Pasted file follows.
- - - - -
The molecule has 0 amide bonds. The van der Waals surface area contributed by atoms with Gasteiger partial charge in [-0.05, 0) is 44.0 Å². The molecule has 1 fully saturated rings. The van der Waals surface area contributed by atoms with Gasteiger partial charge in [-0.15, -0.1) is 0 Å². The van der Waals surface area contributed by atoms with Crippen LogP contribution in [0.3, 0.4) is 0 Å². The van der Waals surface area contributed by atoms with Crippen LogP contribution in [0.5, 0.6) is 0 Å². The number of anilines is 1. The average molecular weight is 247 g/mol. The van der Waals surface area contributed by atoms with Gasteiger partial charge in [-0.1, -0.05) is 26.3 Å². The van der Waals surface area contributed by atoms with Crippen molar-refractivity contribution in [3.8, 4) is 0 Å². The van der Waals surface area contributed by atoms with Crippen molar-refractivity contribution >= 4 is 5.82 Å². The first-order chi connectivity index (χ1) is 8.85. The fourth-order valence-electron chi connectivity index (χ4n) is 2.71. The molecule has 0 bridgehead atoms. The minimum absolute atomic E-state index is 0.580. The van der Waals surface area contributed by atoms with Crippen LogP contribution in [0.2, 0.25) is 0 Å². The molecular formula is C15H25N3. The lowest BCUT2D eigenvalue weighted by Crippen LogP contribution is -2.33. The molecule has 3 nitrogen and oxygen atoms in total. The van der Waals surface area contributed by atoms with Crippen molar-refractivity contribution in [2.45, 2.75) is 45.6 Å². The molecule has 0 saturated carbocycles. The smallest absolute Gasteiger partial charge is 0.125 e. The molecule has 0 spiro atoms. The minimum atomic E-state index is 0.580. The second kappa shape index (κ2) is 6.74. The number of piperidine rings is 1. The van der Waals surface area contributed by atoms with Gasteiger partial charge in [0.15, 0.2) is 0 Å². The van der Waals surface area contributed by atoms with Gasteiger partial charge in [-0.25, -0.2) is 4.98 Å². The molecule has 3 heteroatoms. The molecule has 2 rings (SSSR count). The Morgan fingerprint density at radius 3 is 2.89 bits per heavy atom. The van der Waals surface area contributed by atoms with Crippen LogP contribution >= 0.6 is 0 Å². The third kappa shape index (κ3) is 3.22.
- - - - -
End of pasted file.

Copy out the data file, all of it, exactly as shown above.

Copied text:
The molecule has 0 amide bonds. The van der Waals surface area contributed by atoms with Gasteiger partial charge in [-0.05, 0) is 44.0 Å². The molecule has 1 fully saturated rings. The van der Waals surface area contributed by atoms with Gasteiger partial charge in [-0.15, -0.1) is 0 Å². The van der Waals surface area contributed by atoms with Crippen LogP contribution in [0.3, 0.4) is 0 Å². The van der Waals surface area contributed by atoms with Crippen LogP contribution in [0.5, 0.6) is 0 Å². The number of anilines is 1. The average molecular weight is 247 g/mol. The van der Waals surface area contributed by atoms with Gasteiger partial charge in [-0.1, -0.05) is 26.3 Å². The van der Waals surface area contributed by atoms with Crippen molar-refractivity contribution in [3.8, 4) is 0 Å². The van der Waals surface area contributed by atoms with Crippen molar-refractivity contribution >= 4 is 5.82 Å². The first-order chi connectivity index (χ1) is 8.85. The fourth-order valence-electron chi connectivity index (χ4n) is 2.71. The molecule has 0 bridgehead atoms. The minimum absolute atomic E-state index is 0.580. The van der Waals surface area contributed by atoms with Crippen LogP contribution in [0.2, 0.25) is 0 Å². The molecular formula is C15H25N3. The lowest BCUT2D eigenvalue weighted by Crippen LogP contribution is -2.33. The molecule has 3 nitrogen and oxygen atoms in total. The van der Waals surface area contributed by atoms with Crippen molar-refractivity contribution in [2.45, 2.75) is 45.6 Å². The molecule has 0 saturated carbocycles. The smallest absolute Gasteiger partial charge is 0.125 e. The molecule has 0 spiro atoms. The minimum atomic E-state index is 0.580. The second kappa shape index (κ2) is 6.74. The number of piperidine rings is 1. The van der Waals surface area contributed by atoms with Gasteiger partial charge in [0.15, 0.2) is 0 Å². The van der Waals surface area contributed by atoms with Gasteiger partial charge in [-0.25, -0.2) is 4.98 Å². The molecule has 3 heteroatoms. The molecule has 2 rings (SSSR count). The Morgan fingerprint density at radius 3 is 2.89 bits per heavy atom. The van der Waals surface area contributed by atoms with Crippen LogP contribution >= 0.6 is 0 Å². The third kappa shape index (κ3) is 3.22.